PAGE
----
It was a year ago that Can-Am officially confirmed its plans to return to the motorcycle market with a pair of electric two-wheelers due to reach customers in 2024. An update on the project reveals that testing is well underway and bikes should be in the hands of customers by the end of 2024.
Although Can-Am is remaining silent on specifics of the range and performance targets for the Pulse roadster and Origin adventure bike, both built around a shared chassis and powertrain, the company says that test riders have been impressed so far. It has also released images of real-world prototypes that, while still looking very much like last year’s show bikes, give a dose of reality that was previously missing from the project.
Can-Am Origin rear three-quarter view shows the unique swingarm-mounted motor. (Can-Am/)
And while the company isn’t talking about performance, there’s an intriguing hint in titles given to some of the photographs accompanying the release. In some of the picture’s names, the bikes are titled “Pulse-35kWh” and “Origin-35kWh.” We’re all having to learn a new vocabulary as electric bikes become more commonplace and “kWh” is immediately familiar, meaning kilowatt-hours and relating to the capacity of a battery.
The Can-Am Pulse roadster. (Can-Am/)
It seems unlikely, but if that 35kWh figure refers to the batteries in the Pulse and Origin, then they’re a quantum leap ahead of the current state of the art for electric bikes. At the moment, the biggest battery you’ll find in a Zero has a capacity of just under 21kWh, including the optional Power Tank upgrade, while the Energica Experia has a maximum capacity of 22.5kW. The Ducati V21L prototypes used in MotoE competition have 18kWh batteries.
Patent illustrations of the Origin show the bike’s mechanical layout including the placement of components like the motor, final drive, and reduction gear. (Can-Am/)
Including a battery that big appears to be virtually impossible with current battery chemistry, but Can-Am has gone to great lengths to maximize the space for the battery. Patents for the new bikes show an unusual mechanical layout with a three-phase drive motor mounted in the front section of the swingarm, powering the rear wheel via a reduction gear and a final drive belt in a sealed unit that also provides an oil bath for the moving parts. By having the weight of the motor toward the front of the swingarm its inertia is reduced even though it’s on an unsprung part of the bike. It also means the drivetrain is completely separate to the main chassis of the bike, which can be dedicated entirely to batteries and the control electronics.
A detailed view of the bike’s drivetrain. (Can-Am/)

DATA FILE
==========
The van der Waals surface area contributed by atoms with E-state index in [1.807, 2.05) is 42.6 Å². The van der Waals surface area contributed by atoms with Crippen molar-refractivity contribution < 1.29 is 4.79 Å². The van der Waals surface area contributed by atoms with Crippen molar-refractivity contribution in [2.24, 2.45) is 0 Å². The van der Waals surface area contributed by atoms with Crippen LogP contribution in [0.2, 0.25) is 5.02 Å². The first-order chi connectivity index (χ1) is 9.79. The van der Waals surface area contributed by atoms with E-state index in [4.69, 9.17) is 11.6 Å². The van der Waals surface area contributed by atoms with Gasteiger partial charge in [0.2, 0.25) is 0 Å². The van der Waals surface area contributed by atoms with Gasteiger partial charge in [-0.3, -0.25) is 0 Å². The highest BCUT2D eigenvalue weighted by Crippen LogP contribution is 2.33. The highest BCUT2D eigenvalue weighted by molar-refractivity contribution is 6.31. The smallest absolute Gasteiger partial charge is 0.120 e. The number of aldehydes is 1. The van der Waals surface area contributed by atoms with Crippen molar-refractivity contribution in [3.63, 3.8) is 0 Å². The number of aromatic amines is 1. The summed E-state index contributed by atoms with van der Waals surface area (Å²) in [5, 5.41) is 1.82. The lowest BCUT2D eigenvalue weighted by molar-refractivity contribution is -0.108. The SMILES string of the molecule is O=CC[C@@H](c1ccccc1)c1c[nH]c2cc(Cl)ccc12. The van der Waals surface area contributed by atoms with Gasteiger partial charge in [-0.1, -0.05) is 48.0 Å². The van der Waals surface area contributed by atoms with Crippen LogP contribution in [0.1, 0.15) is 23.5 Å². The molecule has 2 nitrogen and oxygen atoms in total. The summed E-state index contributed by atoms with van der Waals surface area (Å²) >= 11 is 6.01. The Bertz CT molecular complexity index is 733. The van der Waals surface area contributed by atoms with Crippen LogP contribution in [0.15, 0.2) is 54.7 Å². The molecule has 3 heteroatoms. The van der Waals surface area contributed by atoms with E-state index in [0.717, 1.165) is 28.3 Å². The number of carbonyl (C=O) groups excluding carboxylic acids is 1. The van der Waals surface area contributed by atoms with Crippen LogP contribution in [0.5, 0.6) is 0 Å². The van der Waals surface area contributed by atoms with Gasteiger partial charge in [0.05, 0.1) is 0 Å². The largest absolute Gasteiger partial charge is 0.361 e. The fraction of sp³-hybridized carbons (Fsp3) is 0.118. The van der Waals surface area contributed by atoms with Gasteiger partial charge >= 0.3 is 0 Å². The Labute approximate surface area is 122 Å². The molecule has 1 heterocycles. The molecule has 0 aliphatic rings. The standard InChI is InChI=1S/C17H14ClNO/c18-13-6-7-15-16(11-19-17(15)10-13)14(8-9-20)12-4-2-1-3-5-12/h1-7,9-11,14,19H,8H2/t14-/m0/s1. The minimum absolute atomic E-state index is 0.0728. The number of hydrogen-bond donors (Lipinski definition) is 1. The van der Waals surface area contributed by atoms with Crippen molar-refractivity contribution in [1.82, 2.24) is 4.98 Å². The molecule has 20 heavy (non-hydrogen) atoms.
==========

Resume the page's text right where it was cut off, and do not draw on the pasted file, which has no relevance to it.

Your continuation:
The patents show that the battery pack is made of seven identical modules, each with 70 individual cells for a total of 490 cells. There’s liquid-cooling for the batteries and electronics, suggesting a high level of performance. If the 35kWh mentioned in the photo’s names truly relates to the bikes’ battery capacity, then each of the 490 cells would need a capacity of around 70Wh. That isn’t entirely impossible as there are cylindrical cells with capacities that high (notably the “4680″ cells in the latest Teslas, with a capacity of around 98Wh per cell), but the patent’s text says: “In the present embodiment, the battery cells are 3.5V cylindrical cells, such as LG M50L cells.” Those LG M50L cells are in the “21700″ format (21mm diameter, 70mm long), as used in older Teslas and Ducati’s MotoE bike, and have a nominal capacity of 17.8Wh. With 490 of them, the resulting pack would have a nominal capacity of 8.7kWh and a maximum usable capacity of around 10kWh—a figure that’s in keeping with middleweight electric bikes on the market at the moment (the LiveWire Del Mar has a 10.5kWh pack) but a long way from the 35kWh mentioned in the names of the Can-Am photos.
Can-Am’s battery pack. (Can-Am/)
However, the patent also says: “battery cells could vary in nominal energy capacity, usable energy capacity, discharge rate, cell chemistry, and cell type.” So the door is wide open for higher-capacity cells like the 4680 to be used if there’s enough space for them. Even so, 35kWh is hard to imagine. Looking at the current state of the art for batteries used in EVs, the very best achieve an energy density of around 300Wh/kg. That means a 35kW battery pack would weigh at least 257 pounds in cells alone, with the structure itself, cooling and control electronics all to be added on top. It’s a lot, but with the battery doubling as the bike’s chassis, as it does in the Pulse and Origin, perhaps it’s possible to use such a big battery without making the bike unusably heavy.
The Pulse’s swingarm/final drive. (Can-Am/)
Since the official release of the Origin and Pulse in production form is still around a year away, Can-Am isn’t making official claims about performance or range yet. We’re facing a long wait before any numbers are confirmed for certain, but the inclusion of that 35kWh figure in the picture names is an intriguing one. Even if it isn’t the bike’s real battery capacity, it will be making rivals sweat. Maybe that’s Can-Am’s intention.
Cockpit view of the Origin’s TFT display and controls. (Can-Am/)
The Can-Am image titles that include the 35kWh wording in their titles also use another term that could relate to the new electric bikes, with all of the images labeled “TNT.” So, for instance, the Origin adventure bike pictures are titled “TNT-MY24-Origin-35kWh.” The “TNT” section of the name appears to be a throwback to older Can-Am models from the 1970s, when several street-legal models were labeled TNT as a shortened version of “Track ‘n’ Trail.”
Can-Am Origin. (Can-Am/)
Can-Am Origin headlight. (Can-Am/)
Can-Am Pulse. (Can-Am/)